The Traveler's Journal  
Press Releases - The Traveler's Journal

Informative Press Releases for Travel

Press Release information you can use!


The following information is provided by the travel supplier or its public relations representative. The Traveler's Journal can accept no responsibility for the accuracy or validity of any material in this section.

White Rhino Calves Born at the Wilds


Add to Only Group of Known Third-Generation White Rhinos Born in North America


CUMBERLAND, Ohio (Nov. 20, 2008) – Two male southern white rhinos were recently born at the Wilds, making a total of six of this threatened species born at the conservation center in Southeast Ohio, and the only third generation of white rhinos born in managed herds on record in North America.


The Wilds is unique in that we are the only known facility in North America where third-generation white rhinos are being born,” said Dr. Evan Blumer, Executive Director of the Wilds.


“The combination of our expansive habitat that allows for natural social behavior in our herd, along with a carefully developed and managed breeding program, has contributed to this success,” he added.


Of the recent births, one calf was born Oct. 22 and the other was born Nov. 9.


“The rhino calves’ mothers and both of the babies are doing fine,” said Dan Beetem, Director of Animal Management at the Wilds. “They will spend the winter inside our Rhino Management Center, and will be moved into our open pastures in the spring.”


“With a gestational period of 16 months, it’s safe to say we’ve been waiting patiently all year for these births,” said Dr. Barbara Wolfe, Director of Wildlife & Conservation Medicine at the Wilds. “Female white rhinos usually reach sexual maturity at the age of 6 to 7 years, and mothers give birth to one calf every two to three years, so these factors add to a relatively long birth cycle.”


Southern white, or African rhinos were almost extinct in the late 1800s and early 1900s. Effective conservation efforts in the 1950s led to the exportation of individual wild white rhinos to managed captivity in North America and Europe.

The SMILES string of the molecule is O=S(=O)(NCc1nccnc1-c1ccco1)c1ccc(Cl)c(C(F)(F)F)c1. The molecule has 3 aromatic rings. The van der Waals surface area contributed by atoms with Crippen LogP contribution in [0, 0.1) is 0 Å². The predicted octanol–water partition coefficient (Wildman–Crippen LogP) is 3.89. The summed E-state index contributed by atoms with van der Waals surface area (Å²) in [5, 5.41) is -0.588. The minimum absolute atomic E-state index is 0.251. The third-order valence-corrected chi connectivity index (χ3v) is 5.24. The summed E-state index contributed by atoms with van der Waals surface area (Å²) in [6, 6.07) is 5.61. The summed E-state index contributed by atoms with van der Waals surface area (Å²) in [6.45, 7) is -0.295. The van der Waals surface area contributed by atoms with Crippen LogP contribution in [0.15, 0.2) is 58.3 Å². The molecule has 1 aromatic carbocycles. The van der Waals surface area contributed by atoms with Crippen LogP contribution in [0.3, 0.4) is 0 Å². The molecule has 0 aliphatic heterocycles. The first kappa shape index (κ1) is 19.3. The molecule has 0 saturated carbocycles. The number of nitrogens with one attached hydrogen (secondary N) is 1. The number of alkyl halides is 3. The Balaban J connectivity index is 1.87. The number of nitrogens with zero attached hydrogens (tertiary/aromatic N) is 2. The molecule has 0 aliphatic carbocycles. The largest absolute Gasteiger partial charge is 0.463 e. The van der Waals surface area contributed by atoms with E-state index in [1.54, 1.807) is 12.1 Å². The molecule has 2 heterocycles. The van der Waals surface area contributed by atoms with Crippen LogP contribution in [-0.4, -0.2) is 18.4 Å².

Institutions that kept these white rhinos in herds experienced a higher breeding success than where the rhinos were kept only in pairs.


“There has been an historical challenge with reproduction of first- and second-generation females born in a managed environment,” said Beetem. “As a result, we’re interested in learning more about how the social dynamics of living in wide-open spaces is a factor in their breeding success.”


At the Wilds, a herd of female southern white rhinos, along with their offspring and one breeder male, live and roam freely on nearly two hundred acres of open-range habitat. Another breeder male is kept at the Wilds’ Rhino Management Center and rotated seasonally with the female herd in pasture.


The white rhino herd at the Wilds is part of a study by Lara Metrione, a Ph. D. student at Ohio State University, who is looking at both social and environmental characteristics of various managed rhino herds to determine differentiating factors contributing to successful reproduction.


The Wilds continues to be a leader in conservation efforts for managed and wild rhino populations. Dr. Blumer is a long-standing and active member of the International Rhino Foundation Board of Directors, and has served as the chair of the Association of Zoos and Aquariums (AZA) Rhino Taxon Advisory Group.


The southern white (African) rhinoceros is classified as near threatened by the World Conservation Union, or IUCN, and is part of a Species Survival Plan (SSP) coordinated by the AZA. The Wilds participates in the SSP program in partnership with 44 other facilities.


The mission of an SSP is to help ensure the survival of selected wildlife species through organized managed breeding programs, cooperation between institutions, applied research, public awareness, and species reintroduction into secure natural habitats.


“Based on our successful and growing rhino breeding program, we recently exchanged a male white rhino with one from the Fossil Rim Wildlife Center in Texas,” said Beetem. “We do this as part of the SSP and to maintain genetic diversity in the herds.”


White rhinos can grow to be 6,000 pounds and 6 feet tall at their shoulder, and can live up to 50 years in captivity. Their natural habitats are plains or woodlands interspersed with grassy openings. Through reintroduction efforts, their current range in the wild is in southern and eastern African countries.


Their marking characteristics are two pointed horns and a wide mouth suitable for grazing. The name white rhinoceros originated from the Afrikaans word describing its mouth – weit, meaning wide. Early English settlers in South Africa misinterpreted the word weit for white.


According to the International Rhino Foundation, these rhinos are a success story in conservation. Their population had dwindled to perhaps only 50-200 at the beginning of the 20th Century, and by 2005, the estimated populations have grown to 11,320 in the wild, and 740 in captivity.


Like other rhinos, the southern white has been persecuted by poachers who sell its horn for medicinal or ornamental purposes.


“Continued conservation efforts to
[Back to Press Releases Main]